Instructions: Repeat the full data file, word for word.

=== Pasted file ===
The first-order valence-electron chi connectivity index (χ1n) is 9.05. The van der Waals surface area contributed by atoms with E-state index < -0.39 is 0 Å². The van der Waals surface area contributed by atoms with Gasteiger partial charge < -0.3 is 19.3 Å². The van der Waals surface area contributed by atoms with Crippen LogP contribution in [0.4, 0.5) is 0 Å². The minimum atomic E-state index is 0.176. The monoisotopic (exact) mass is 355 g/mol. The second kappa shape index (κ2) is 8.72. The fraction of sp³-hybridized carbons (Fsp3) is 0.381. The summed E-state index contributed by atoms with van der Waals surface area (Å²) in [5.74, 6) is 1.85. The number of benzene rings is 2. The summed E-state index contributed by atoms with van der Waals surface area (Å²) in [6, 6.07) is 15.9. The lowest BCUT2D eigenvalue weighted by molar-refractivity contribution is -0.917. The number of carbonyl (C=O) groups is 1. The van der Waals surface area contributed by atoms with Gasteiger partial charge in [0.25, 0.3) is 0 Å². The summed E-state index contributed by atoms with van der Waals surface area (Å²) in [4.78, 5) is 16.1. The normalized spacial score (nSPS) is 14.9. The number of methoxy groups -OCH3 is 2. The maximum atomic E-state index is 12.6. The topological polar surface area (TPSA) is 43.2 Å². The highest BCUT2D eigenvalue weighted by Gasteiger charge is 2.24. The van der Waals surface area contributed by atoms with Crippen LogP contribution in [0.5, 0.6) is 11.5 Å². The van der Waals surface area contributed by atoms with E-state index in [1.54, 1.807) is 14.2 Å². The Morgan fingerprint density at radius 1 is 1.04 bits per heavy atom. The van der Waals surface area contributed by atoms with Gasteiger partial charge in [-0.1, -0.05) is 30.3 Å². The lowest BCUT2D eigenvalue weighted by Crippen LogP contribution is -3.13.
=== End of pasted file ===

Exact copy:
The first-order valence-electron chi connectivity index (χ1n) is 9.05. The van der Waals surface area contributed by atoms with E-state index < -0.39 is 0 Å². The van der Waals surface area contributed by atoms with Gasteiger partial charge < -0.3 is 19.3 Å². The van der Waals surface area contributed by atoms with Crippen LogP contribution in [0.4, 0.5) is 0 Å². The minimum atomic E-state index is 0.176. The monoisotopic (exact) mass is 355 g/mol. The second kappa shape index (κ2) is 8.72. The fraction of sp³-hybridized carbons (Fsp3) is 0.381. The summed E-state index contributed by atoms with van der Waals surface area (Å²) in [5.74, 6) is 1.85. The number of benzene rings is 2. The summed E-state index contributed by atoms with van der Waals surface area (Å²) in [6, 6.07) is 15.9. The lowest BCUT2D eigenvalue weighted by molar-refractivity contribution is -0.917. The number of carbonyl (C=O) groups is 1. The van der Waals surface area contributed by atoms with Gasteiger partial charge in [0.25, 0.3) is 0 Å². The summed E-state index contributed by atoms with van der Waals surface area (Å²) in [4.78, 5) is 16.1. The normalized spacial score (nSPS) is 14.9. The number of methoxy groups -OCH3 is 2. The maximum atomic E-state index is 12.6. The topological polar surface area (TPSA) is 43.2 Å². The highest BCUT2D eigenvalue weighted by Gasteiger charge is 2.24. The van der Waals surface area contributed by atoms with Crippen LogP contribution in [0.5, 0.6) is 11.5 Å². The van der Waals surface area contributed by atoms with E-state index in [1.54, 1.807) is 14.2 Å². The Morgan fingerprint density at radius 1 is 1.04 bits per heavy atom. The van der Waals surface area contributed by atoms with Gasteiger partial charge in [-0.1, -0.05) is 30.3 Å². The lowest BCUT2D eigenvalue weighted by Crippen LogP contribution is -3.13.